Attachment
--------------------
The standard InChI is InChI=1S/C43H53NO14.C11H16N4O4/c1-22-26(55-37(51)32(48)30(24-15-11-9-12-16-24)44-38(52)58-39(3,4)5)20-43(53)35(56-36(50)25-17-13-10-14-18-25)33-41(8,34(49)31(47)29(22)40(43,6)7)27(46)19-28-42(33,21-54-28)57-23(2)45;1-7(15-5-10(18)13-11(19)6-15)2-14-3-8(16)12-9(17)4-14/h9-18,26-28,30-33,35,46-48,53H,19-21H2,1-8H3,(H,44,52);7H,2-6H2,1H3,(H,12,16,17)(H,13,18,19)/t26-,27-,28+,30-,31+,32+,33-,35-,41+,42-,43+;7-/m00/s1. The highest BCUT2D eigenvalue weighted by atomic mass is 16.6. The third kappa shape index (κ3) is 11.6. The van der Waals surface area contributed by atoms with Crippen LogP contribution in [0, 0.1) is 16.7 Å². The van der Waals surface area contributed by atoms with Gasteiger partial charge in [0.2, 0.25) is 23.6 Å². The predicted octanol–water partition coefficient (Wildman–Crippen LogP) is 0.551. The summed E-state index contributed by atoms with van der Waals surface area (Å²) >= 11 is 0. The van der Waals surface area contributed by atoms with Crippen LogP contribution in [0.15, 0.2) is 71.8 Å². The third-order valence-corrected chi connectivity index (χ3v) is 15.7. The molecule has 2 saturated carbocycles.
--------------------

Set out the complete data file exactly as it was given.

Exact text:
The standard InChI is InChI=1S/C43H53NO14.C11H16N4O4/c1-22-26(55-37(51)32(48)30(24-15-11-9-12-16-24)44-38(52)58-39(3,4)5)20-43(53)35(56-36(50)25-17-13-10-14-18-25)33-41(8,34(49)31(47)29(22)40(43,6)7)27(46)19-28-42(33,21-54-28)57-23(2)45;1-7(15-5-10(18)13-11(19)6-15)2-14-3-8(16)12-9(17)4-14/h9-18,26-28,30-33,35,46-48,53H,19-21H2,1-8H3,(H,44,52);7H,2-6H2,1H3,(H,12,16,17)(H,13,18,19)/t26-,27-,28+,30-,31+,32+,33-,35-,41+,42-,43+;7-/m00/s1. The highest BCUT2D eigenvalue weighted by atomic mass is 16.6. The third kappa shape index (κ3) is 11.6. The van der Waals surface area contributed by atoms with Crippen LogP contribution in [0, 0.1) is 16.7 Å². The van der Waals surface area contributed by atoms with Gasteiger partial charge in [0.2, 0.25) is 23.6 Å². The predicted octanol–water partition coefficient (Wildman–Crippen LogP) is 0.551. The summed E-state index contributed by atoms with van der Waals surface area (Å²) >= 11 is 0. The van der Waals surface area contributed by atoms with Crippen LogP contribution in [0.15, 0.2) is 71.8 Å². The third-order valence-corrected chi connectivity index (χ3v) is 15.7. The molecule has 2 saturated carbocycles.